HYPOTHESIS: The progressive loss of hearing that develops after electrode insertion trauma (EIT) can be attenuated by local dexamethasone (DXM) therapy. BACKGROUND: Hearing loss (HL) that develops after cochlear implant EIT occurs in two stages in laboratory animals, that is, an immediate loss followed by a progressive loss. Direct infusion of DXM into the guinea pig cochlea can attenuate both ototoxin- and noise-induced HL. MATERIALS AND METHODS: Auditory-evoked brainstem responses (ABRs) of guinea pigs were measured for 4 frequencies (i.e., 0.5, 1, 4, and 16 kHz) before, immediately after, and more than 30 days post-EIT for experimental (EIT,EIT + artificial perilymph, and EIT + DXM) and for the contralateral unoperated cochleae of each group. An electrode analog of 0.14-mm diameter was inserted through a basal turn cochleostomy for a depth of 3 mm and withdrawn. DXM in artificial perilymph was delivered immediately post-EIT into the scala tympani via a miniosmotic pump for 8 days. RESULTS: The ABR thresholds of EIT animals increased progressively post-EIT. Contralateral unoperated cochleae had no significant changes in ABR thresholds. Immediately post-EIT, that is, Day 0, the DXM-treated animals exhibited a significant HL at 1, 4, and 16 kHz, but this HL was no longer significant by Day 30 compared with contralateral control ears. CONCLUSION: The results from immediate local treatment of the cochlea with DXM in an animal model of EIT-induced HL suggest a novel therapeutic strategy for hearing conservation by attenuating the progressive HL that can result from the process of electrode array insertion during cochlear implantation.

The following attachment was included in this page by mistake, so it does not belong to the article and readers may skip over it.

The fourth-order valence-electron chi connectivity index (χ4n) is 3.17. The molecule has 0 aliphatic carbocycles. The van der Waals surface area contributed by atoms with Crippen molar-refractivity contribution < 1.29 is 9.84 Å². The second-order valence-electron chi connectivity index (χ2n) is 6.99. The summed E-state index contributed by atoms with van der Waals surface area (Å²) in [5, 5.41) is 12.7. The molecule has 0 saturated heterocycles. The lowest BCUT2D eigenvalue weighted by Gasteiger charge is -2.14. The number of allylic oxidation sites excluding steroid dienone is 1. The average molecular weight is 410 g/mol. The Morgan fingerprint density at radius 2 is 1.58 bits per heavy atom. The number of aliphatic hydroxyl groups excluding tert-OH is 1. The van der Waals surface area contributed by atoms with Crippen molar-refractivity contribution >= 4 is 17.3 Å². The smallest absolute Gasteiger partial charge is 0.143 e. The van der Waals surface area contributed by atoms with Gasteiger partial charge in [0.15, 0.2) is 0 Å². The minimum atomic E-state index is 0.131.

- Cochlear implantation
- Conservation of hearing
- Electrode trauma-initiated hair cell and hearing losses
- Oxidative stress
ASJC Scopus subject areas